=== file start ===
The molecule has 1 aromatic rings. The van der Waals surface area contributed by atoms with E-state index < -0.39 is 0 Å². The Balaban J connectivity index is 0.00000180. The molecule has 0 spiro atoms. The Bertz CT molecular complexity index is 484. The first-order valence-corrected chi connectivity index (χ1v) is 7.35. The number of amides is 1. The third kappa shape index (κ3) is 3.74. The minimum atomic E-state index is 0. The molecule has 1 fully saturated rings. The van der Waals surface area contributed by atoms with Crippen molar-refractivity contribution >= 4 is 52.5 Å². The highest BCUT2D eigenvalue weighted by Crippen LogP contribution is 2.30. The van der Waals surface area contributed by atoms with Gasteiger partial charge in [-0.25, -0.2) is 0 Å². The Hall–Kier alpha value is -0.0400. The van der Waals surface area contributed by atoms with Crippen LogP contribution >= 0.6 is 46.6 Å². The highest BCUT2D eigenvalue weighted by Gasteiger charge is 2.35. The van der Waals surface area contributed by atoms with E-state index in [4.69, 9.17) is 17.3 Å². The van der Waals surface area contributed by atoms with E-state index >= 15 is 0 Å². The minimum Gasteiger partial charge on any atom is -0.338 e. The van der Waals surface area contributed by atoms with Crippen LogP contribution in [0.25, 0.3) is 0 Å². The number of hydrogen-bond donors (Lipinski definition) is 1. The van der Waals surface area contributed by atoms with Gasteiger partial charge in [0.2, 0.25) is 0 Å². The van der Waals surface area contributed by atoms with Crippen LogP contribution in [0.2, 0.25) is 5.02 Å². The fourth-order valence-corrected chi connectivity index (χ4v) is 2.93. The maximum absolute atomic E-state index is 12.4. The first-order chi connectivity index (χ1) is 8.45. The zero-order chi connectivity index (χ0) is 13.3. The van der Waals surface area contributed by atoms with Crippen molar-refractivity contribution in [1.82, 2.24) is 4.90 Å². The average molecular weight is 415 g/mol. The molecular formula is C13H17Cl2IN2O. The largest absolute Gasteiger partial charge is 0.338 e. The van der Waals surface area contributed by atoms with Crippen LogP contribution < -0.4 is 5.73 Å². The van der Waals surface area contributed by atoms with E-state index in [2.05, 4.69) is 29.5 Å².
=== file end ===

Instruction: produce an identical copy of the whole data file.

The molecule has 1 aromatic rings. The van der Waals surface area contributed by atoms with E-state index < -0.39 is 0 Å². The Balaban J connectivity index is 0.00000180. The molecule has 0 spiro atoms. The Bertz CT molecular complexity index is 484. The first-order valence-corrected chi connectivity index (χ1v) is 7.35. The number of amides is 1. The third kappa shape index (κ3) is 3.74. The minimum atomic E-state index is 0. The molecule has 1 fully saturated rings. The van der Waals surface area contributed by atoms with Crippen molar-refractivity contribution >= 4 is 52.5 Å². The highest BCUT2D eigenvalue weighted by Crippen LogP contribution is 2.30. The van der Waals surface area contributed by atoms with Gasteiger partial charge in [-0.25, -0.2) is 0 Å². The Hall–Kier alpha value is -0.0400. The van der Waals surface area contributed by atoms with Crippen LogP contribution >= 0.6 is 46.6 Å². The highest BCUT2D eigenvalue weighted by Gasteiger charge is 2.35. The van der Waals surface area contributed by atoms with E-state index in [4.69, 9.17) is 17.3 Å². The van der Waals surface area contributed by atoms with E-state index >= 15 is 0 Å². The minimum Gasteiger partial charge on any atom is -0.338 e. The van der Waals surface area contributed by atoms with Crippen LogP contribution in [0.25, 0.3) is 0 Å². The number of hydrogen-bond donors (Lipinski definition) is 1. The van der Waals surface area contributed by atoms with Gasteiger partial charge in [0.2, 0.25) is 0 Å². The van der Waals surface area contributed by atoms with Crippen LogP contribution in [0.2, 0.25) is 5.02 Å². The fourth-order valence-corrected chi connectivity index (χ4v) is 2.93. The maximum absolute atomic E-state index is 12.4. The first-order chi connectivity index (χ1) is 8.45. The zero-order chi connectivity index (χ0) is 13.3. The van der Waals surface area contributed by atoms with Crippen molar-refractivity contribution in [1.82, 2.24) is 4.90 Å². The average molecular weight is 415 g/mol. The molecular formula is C13H17Cl2IN2O. The largest absolute Gasteiger partial charge is 0.338 e. The van der Waals surface area contributed by atoms with Crippen LogP contribution < -0.4 is 5.73 Å². The van der Waals surface area contributed by atoms with E-state index in [2.05, 4.69) is 29.5 Å².